California started issuing IOUs instead of checks. I know some people that got an IOU instead of their tax refund. They are not alone. In the last week, State Controller John Chiang’s office issued 91,000 IOUs worth $354 million to people expecting tax refunds, to state vendors and to local governments.
Banks have been willing to accept the IOUs and redeem them for cash. However, some major banks are getting ready to stop cashing them, although credit unions appear to be willing to continue redeeming the IOUs.
Since an IOU doesn’t work for anyone who needs cash, markets have opened for buying and selling these IOUs. There have been some sitings on eBay and Craigslist. It looks like eBay has been vigilant about pulling down listings. Craigslist has dozens of listings.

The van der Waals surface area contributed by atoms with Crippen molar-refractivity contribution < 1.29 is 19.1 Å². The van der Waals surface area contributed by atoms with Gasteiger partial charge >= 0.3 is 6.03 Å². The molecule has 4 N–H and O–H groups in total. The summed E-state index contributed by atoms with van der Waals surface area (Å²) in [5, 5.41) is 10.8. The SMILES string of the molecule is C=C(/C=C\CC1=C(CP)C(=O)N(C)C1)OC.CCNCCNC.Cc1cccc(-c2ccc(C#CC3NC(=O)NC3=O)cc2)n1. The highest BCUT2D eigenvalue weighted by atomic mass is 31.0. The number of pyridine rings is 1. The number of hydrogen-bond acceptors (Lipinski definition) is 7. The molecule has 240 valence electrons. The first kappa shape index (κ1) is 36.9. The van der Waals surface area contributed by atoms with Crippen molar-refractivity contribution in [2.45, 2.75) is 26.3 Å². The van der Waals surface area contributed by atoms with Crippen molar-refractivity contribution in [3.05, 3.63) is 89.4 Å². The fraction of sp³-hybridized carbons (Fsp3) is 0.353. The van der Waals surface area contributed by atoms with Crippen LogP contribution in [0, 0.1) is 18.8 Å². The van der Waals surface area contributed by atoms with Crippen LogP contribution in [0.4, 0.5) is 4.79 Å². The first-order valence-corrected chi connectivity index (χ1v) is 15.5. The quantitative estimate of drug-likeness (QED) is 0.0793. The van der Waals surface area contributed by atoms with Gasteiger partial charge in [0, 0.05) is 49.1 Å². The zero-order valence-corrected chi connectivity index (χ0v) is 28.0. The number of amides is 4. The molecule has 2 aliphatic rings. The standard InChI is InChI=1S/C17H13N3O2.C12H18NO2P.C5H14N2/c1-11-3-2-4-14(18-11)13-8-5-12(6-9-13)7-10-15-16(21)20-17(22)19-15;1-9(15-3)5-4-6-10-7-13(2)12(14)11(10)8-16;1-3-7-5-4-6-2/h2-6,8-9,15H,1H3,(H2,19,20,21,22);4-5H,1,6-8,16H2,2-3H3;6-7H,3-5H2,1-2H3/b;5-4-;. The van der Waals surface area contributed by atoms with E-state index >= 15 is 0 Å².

It should be so surprise that the IOUs are securities and subject to securities laws. The SEC has issued an Investor Alert on State of California IOUs.
While the IOUs are “securities” for purposes of the federal securities laws, as obligations of the State of California they are “municipal securities.” This means that sales of the IOUs are not required to be registered with the Commission. Also, as municipal securities, the IOUs are subject to the rules issued by the Municipal Securities Rulemaking Board, which include a requirement that the securities sold are suitable for the purchaser.
In addition, persons engaged in the business of buying and selling the IOUs may need to be registered as market intermediaries, such as brokers, dealers, or municipal securities dealers, alternative trading systems, or national securities exchanges.
Meanwhile, California’s bind debt rating has been lower to BBB from A minus, with another downgrade to junk status possible next week.